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Thread: When you move things

  1. #1

    Join Date
    Mar 2001
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    When you move things

    When is it consider unwelcome to arrange things that you are photographing? If y ou are a journalist photographer, it would probably be considered a sin to do so . If you are shooting documentary, would you move things? If it's art photogaphy , where's the line again. If you are shooting a landscape and some pesky branche s blocks your camera, would you shift them aside or chop them off? Would you rem ove a cigerette butt from an otherwise perfect close-up of some fallen leaves on the ground? Ansel Adams, if I remember reading somewhere, touched up to remove a sign board in one of his landscape prints (correct me if I'm wrong). He was cr iticized. Eugene Smith altered his photographs in the darkroom. In this beautifu l book, High Plains Farm, by Paula Chamlee, some of the interior shots, I believ e, are arranged in small ways. This book really reminds me of the great Morris W right, which I'm not sure if he arranged things. Walker Evans probably don't. I guess my question is is this an ethical, aesthetical or a philosophical issue. D oes it change the way viewers look at your work?

  2. #2

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    When you move things

    Does it change the way viewers look at your work?

    Wrong. Should read: Does it change the way viewers perceive the subject matters?

    Thanks.

  3. #3

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    When you move things

    I am amazed that you even ask such a question. Unless, of course you are joking (not out of the question, I suppose) Unless you're a news photographer, why in the world would your choice of subject arrangement even come into question? We are talking about photography here, not "20 minutes", for cryin' out loud! There is no ethical mandate that what we shoot, must be exactly as we found it without alteration! Do you use filters? Considering some of the questions you have posted here, may I suggest a short nap, and a "time-out".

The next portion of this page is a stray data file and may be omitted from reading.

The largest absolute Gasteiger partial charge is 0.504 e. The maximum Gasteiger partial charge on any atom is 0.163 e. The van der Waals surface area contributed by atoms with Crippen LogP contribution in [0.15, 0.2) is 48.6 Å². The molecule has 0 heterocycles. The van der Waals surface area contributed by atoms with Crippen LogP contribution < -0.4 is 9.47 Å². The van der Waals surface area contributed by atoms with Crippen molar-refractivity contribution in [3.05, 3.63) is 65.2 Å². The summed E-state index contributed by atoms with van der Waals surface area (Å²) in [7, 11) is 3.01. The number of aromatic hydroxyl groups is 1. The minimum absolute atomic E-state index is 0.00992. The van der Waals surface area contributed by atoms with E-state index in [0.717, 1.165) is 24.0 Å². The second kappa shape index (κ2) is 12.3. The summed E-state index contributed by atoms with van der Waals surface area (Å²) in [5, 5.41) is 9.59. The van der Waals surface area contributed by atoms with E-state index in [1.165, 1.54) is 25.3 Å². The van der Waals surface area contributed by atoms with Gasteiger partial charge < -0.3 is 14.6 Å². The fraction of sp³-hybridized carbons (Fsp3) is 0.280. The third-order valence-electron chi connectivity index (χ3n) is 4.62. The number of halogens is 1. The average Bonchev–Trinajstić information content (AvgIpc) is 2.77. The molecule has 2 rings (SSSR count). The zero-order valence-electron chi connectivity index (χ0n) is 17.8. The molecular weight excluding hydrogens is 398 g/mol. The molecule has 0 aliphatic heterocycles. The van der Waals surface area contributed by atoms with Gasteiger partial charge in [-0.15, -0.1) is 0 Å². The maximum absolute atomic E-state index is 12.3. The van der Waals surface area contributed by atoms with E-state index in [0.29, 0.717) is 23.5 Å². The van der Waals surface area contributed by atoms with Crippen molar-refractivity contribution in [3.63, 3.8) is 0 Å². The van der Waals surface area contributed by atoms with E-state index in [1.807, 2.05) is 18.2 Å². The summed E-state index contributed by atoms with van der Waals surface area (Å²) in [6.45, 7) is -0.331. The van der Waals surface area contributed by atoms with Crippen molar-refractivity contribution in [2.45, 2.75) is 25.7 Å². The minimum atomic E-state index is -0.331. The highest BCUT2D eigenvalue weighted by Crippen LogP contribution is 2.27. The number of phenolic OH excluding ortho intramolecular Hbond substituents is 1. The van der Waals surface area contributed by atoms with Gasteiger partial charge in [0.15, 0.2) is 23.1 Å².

4. #4

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    When you move things

    Geez... that sounded terrible! What I meant to say, Aaron, is don't worry so much about the ethical, phylisophical (sp) question! There really are not many.

  5. #5

    When you move things

    IMHO, photography can be aimed at two fairly different objectives : visual testimony or creativity (or both together). If the objective of the photography is the first ("I was there and my pic is here to show what happened or how it looks" for informative purposes), I would believe that moving things can be tantamount to misrepresentation in extreme cases. Whether this is criticizable or not depends on the real objective of the information one wants to convey, and how much the viewer wants, needs or will rely on the image for making up his mind. For example, if I shoot a nice hotel within its landscape for a Tour Operator brochure, is it really unethical and criticizable that I clean up the place and get rid of cigarette butts in the foreground before ? But in the same example if I get rid of an ugly building right behing the hotel in Photoshop, then I guess I'm entering into the world of misrepresentation.

    On the contrary, when the only purpose of my photography is creativity, I don't see the reason why the limit of my arranging things, whether in the field or with the computer, would not be my imagination.

    The only difficult issue seems to me where one combines creativity and information. In such a case, one needs to be very careful in altering the reality.

    I don't understand why AA was criticized for removing a sign board in a landscape. As far as I'm aware, Adams was never trying to "inform" about the real world, his camera was never intended to be a "medical" scanner. I think that his concept of previzualisation as such shows that his approach was everything but informative.